A film by Derek Jarman
Derek Jarman struggled for seven years to bring his portrait of the seventeenth-century Italian artist Michelangelo da Caravaggio to the screen. The result was well worth the wait, and was greeted with critical acclaim: a freely dramatized portrait of the controversial artist and a powerful mediation on sexuality, criminality and art - a new and refreshing take on the usual biopic.
The film centres on an imagined love-triangle between Caravaggio, his friend and model Ranuccio, and Ranuccio's low-life partner Lena. Conjuring some of the artist's most famous paintings through elaborate and beautifully photographed tableaux vivants, these works are woven into the fabric of the story, providing a starting point for its characters and narrative episodes.
Caravaggio features wonderful performances from Nigel Terry, Sean Bean, and, in her first role, Tilda Swinton, who was to become Jarman's muse and long-time collaborator. A visual treat, it was the first major film production for award-winning costume designer Sandy Powell, with luscious production design by Christopher Hobbs.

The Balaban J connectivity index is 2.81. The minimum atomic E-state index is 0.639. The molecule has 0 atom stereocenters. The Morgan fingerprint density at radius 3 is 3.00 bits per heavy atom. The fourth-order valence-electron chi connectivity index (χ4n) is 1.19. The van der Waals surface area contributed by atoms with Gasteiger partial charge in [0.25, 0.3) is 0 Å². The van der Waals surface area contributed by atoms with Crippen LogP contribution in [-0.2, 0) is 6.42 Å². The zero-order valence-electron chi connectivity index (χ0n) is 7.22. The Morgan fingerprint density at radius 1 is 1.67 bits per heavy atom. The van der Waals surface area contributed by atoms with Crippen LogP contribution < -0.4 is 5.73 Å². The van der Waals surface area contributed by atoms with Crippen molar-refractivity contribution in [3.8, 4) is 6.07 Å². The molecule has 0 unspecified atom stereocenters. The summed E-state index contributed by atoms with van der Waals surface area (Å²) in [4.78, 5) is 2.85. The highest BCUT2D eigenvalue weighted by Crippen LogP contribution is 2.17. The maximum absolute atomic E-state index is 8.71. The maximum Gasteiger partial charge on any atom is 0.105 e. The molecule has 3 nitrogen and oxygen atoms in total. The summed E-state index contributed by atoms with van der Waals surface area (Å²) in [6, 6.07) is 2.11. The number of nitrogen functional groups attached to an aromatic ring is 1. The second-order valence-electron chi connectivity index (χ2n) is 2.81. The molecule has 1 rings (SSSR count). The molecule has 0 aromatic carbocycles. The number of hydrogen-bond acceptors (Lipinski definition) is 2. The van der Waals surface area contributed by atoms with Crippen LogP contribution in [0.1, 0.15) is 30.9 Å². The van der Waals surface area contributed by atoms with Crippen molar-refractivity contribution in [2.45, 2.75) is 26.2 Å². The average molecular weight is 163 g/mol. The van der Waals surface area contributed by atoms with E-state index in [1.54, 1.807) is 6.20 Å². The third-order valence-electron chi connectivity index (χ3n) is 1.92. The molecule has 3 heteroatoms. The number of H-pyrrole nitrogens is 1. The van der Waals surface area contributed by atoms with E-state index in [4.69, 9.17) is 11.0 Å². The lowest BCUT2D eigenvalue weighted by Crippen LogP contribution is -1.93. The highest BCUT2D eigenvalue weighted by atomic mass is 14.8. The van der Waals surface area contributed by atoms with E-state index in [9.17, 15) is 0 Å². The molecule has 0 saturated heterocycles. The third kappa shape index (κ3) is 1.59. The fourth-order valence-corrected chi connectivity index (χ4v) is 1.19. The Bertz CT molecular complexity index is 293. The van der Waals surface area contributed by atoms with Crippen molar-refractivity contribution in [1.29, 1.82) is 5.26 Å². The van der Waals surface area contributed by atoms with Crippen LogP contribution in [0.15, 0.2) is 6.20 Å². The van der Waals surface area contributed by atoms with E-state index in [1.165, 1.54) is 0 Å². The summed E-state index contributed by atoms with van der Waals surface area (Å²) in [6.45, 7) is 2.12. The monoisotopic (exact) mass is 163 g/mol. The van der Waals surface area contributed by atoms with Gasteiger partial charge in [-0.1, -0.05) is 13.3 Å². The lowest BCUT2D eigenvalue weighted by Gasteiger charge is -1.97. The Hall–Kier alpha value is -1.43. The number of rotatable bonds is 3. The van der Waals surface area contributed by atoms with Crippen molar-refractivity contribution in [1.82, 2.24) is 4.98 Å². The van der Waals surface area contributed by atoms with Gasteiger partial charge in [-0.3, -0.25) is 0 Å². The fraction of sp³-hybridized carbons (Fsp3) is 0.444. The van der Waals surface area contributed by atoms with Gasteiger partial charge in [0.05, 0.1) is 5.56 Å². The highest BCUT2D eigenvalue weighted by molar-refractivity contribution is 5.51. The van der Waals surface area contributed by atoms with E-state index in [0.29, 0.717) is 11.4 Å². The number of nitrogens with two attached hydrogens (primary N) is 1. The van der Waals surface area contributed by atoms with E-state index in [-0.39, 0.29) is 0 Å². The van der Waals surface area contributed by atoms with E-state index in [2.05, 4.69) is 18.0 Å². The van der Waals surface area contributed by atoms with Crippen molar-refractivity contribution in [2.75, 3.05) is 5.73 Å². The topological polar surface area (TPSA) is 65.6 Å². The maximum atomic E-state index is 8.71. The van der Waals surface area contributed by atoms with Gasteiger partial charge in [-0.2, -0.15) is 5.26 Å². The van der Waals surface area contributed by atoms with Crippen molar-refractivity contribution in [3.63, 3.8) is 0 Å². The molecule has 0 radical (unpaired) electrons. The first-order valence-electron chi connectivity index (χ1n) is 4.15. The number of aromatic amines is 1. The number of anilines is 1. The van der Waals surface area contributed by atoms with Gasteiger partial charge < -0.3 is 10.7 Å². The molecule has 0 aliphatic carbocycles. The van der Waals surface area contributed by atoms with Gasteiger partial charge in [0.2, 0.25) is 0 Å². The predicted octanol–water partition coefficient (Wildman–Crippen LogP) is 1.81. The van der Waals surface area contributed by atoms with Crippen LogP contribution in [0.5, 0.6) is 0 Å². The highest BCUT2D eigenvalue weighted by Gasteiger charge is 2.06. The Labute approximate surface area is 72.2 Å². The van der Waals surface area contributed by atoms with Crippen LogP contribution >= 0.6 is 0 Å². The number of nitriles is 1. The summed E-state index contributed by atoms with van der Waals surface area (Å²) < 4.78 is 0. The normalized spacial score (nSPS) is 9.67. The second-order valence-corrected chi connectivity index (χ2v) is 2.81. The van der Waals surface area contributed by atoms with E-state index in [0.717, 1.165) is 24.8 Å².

- Specially commissioned interviews with Tilda Swinton, Nigel Terry, and production designer Christopher Hobbs
- Feature commentary by cinematographer Gabriel Beristain
- Filmed and audio interviews with Derek Jarman
- Gallery of storyboards, production sketches, and Derek Jarman's notebooks
- Fully illustrated booklet including introductory essay by Colin MacCabe and interview with costume designer Sandy Powell
UK | 1986 | colour | Optional hard-of-hearing subtitles | 89 minutes | Ratio 1.85:1 (16x9 anamorphic widescreen) | Region 2 DVD |